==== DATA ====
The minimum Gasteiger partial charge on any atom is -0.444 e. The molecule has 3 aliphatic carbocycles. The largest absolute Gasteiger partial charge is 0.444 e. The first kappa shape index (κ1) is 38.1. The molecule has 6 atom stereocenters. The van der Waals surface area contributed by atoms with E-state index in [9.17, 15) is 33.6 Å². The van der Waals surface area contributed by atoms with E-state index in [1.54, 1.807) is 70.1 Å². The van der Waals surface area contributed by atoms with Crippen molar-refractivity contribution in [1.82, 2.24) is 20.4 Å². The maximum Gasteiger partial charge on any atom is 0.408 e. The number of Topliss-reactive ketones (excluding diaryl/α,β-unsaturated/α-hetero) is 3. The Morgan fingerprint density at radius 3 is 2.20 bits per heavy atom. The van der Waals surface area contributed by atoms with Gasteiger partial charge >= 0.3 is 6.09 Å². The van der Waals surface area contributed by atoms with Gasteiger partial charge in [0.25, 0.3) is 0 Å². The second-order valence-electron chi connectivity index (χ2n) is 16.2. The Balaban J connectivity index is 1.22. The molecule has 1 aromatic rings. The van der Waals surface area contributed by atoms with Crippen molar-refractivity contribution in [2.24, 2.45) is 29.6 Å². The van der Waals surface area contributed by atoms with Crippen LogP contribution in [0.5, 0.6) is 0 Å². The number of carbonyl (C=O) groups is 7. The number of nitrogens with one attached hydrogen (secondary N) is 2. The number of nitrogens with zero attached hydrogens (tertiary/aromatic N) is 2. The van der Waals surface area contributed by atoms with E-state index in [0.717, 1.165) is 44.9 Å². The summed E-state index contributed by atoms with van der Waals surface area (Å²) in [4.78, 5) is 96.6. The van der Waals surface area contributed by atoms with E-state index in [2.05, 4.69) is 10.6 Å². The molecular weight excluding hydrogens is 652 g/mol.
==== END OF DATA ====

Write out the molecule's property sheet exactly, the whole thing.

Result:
The minimum Gasteiger partial charge on any atom is -0.444 e. The molecule has 3 aliphatic carbocycles. The largest absolute Gasteiger partial charge is 0.444 e. The first kappa shape index (κ1) is 38.1. The molecule has 6 atom stereocenters. The van der Waals surface area contributed by atoms with E-state index in [9.17, 15) is 33.6 Å². The van der Waals surface area contributed by atoms with E-state index in [1.54, 1.807) is 70.1 Å². The van der Waals surface area contributed by atoms with Crippen molar-refractivity contribution in [1.82, 2.24) is 20.4 Å². The maximum Gasteiger partial charge on any atom is 0.408 e. The number of Topliss-reactive ketones (excluding diaryl/α,β-unsaturated/α-hetero) is 3. The Morgan fingerprint density at radius 3 is 2.20 bits per heavy atom. The van der Waals surface area contributed by atoms with Gasteiger partial charge >= 0.3 is 6.09 Å². The van der Waals surface area contributed by atoms with Gasteiger partial charge in [0.25, 0.3) is 0 Å². The second-order valence-electron chi connectivity index (χ2n) is 16.2. The Balaban J connectivity index is 1.22. The molecule has 1 aromatic rings. The van der Waals surface area contributed by atoms with Crippen molar-refractivity contribution in [2.24, 2.45) is 29.6 Å². The van der Waals surface area contributed by atoms with Crippen LogP contribution in [0.5, 0.6) is 0 Å². The number of carbonyl (C=O) groups is 7. The number of nitrogens with one attached hydrogen (secondary N) is 2. The number of nitrogens with zero attached hydrogens (tertiary/aromatic N) is 2. The van der Waals surface area contributed by atoms with E-state index in [0.717, 1.165) is 44.9 Å². The summed E-state index contributed by atoms with van der Waals surface area (Å²) in [4.78, 5) is 96.6. The van der Waals surface area contributed by atoms with E-state index in [2.05, 4.69) is 10.6 Å². The molecular weight excluding hydrogens is 652 g/mol.